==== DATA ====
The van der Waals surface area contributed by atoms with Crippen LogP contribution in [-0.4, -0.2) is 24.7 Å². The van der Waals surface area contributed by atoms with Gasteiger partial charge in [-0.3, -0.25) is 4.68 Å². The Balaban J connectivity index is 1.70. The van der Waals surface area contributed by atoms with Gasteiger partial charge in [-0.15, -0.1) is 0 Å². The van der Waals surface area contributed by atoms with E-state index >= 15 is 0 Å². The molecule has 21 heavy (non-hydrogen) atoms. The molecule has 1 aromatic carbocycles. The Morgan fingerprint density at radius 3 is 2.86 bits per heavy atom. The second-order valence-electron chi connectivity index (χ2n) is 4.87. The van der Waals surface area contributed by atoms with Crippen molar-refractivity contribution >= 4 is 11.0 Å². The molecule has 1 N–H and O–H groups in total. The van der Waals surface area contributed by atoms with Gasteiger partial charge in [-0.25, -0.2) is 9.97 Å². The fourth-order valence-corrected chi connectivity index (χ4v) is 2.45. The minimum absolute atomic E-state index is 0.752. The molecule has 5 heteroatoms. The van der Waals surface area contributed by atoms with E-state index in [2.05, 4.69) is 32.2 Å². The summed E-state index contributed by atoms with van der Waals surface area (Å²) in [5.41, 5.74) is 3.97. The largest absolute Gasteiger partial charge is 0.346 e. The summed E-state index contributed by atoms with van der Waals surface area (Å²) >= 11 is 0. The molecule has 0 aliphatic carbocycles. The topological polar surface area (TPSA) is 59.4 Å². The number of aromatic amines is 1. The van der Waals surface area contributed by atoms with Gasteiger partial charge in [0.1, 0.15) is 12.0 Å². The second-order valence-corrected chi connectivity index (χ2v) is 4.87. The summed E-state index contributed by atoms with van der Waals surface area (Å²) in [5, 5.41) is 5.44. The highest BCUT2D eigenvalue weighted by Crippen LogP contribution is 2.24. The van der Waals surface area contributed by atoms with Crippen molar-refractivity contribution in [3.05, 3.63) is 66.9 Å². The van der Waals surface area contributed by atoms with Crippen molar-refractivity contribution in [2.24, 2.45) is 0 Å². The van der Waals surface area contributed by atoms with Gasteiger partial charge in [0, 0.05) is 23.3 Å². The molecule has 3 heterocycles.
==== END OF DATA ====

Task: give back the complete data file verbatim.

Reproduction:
The van der Waals surface area contributed by atoms with Crippen LogP contribution in [-0.4, -0.2) is 24.7 Å². The van der Waals surface area contributed by atoms with Gasteiger partial charge in [-0.3, -0.25) is 4.68 Å². The Balaban J connectivity index is 1.70. The van der Waals surface area contributed by atoms with Gasteiger partial charge in [-0.15, -0.1) is 0 Å². The van der Waals surface area contributed by atoms with E-state index >= 15 is 0 Å². The molecule has 21 heavy (non-hydrogen) atoms. The molecule has 1 aromatic carbocycles. The Morgan fingerprint density at radius 3 is 2.86 bits per heavy atom. The second-order valence-electron chi connectivity index (χ2n) is 4.87. The van der Waals surface area contributed by atoms with Crippen molar-refractivity contribution >= 4 is 11.0 Å². The molecule has 1 N–H and O–H groups in total. The van der Waals surface area contributed by atoms with Gasteiger partial charge in [-0.25, -0.2) is 9.97 Å². The fourth-order valence-corrected chi connectivity index (χ4v) is 2.45. The minimum absolute atomic E-state index is 0.752. The molecule has 5 heteroatoms. The van der Waals surface area contributed by atoms with E-state index in [2.05, 4.69) is 32.2 Å². The summed E-state index contributed by atoms with van der Waals surface area (Å²) in [5.41, 5.74) is 3.97. The largest absolute Gasteiger partial charge is 0.346 e. The summed E-state index contributed by atoms with van der Waals surface area (Å²) >= 11 is 0. The molecule has 0 aliphatic carbocycles. The topological polar surface area (TPSA) is 59.4 Å². The number of aromatic amines is 1. The van der Waals surface area contributed by atoms with Gasteiger partial charge in [0.1, 0.15) is 12.0 Å². The second-order valence-corrected chi connectivity index (χ2v) is 4.87. The summed E-state index contributed by atoms with van der Waals surface area (Å²) in [5, 5.41) is 5.44. The highest BCUT2D eigenvalue weighted by Crippen LogP contribution is 2.24. The van der Waals surface area contributed by atoms with Crippen molar-refractivity contribution in [3.05, 3.63) is 66.9 Å². The van der Waals surface area contributed by atoms with Crippen molar-refractivity contribution in [2.24, 2.45) is 0 Å². The van der Waals surface area contributed by atoms with Gasteiger partial charge in [0, 0.05) is 23.3 Å². The molecule has 3 heterocycles.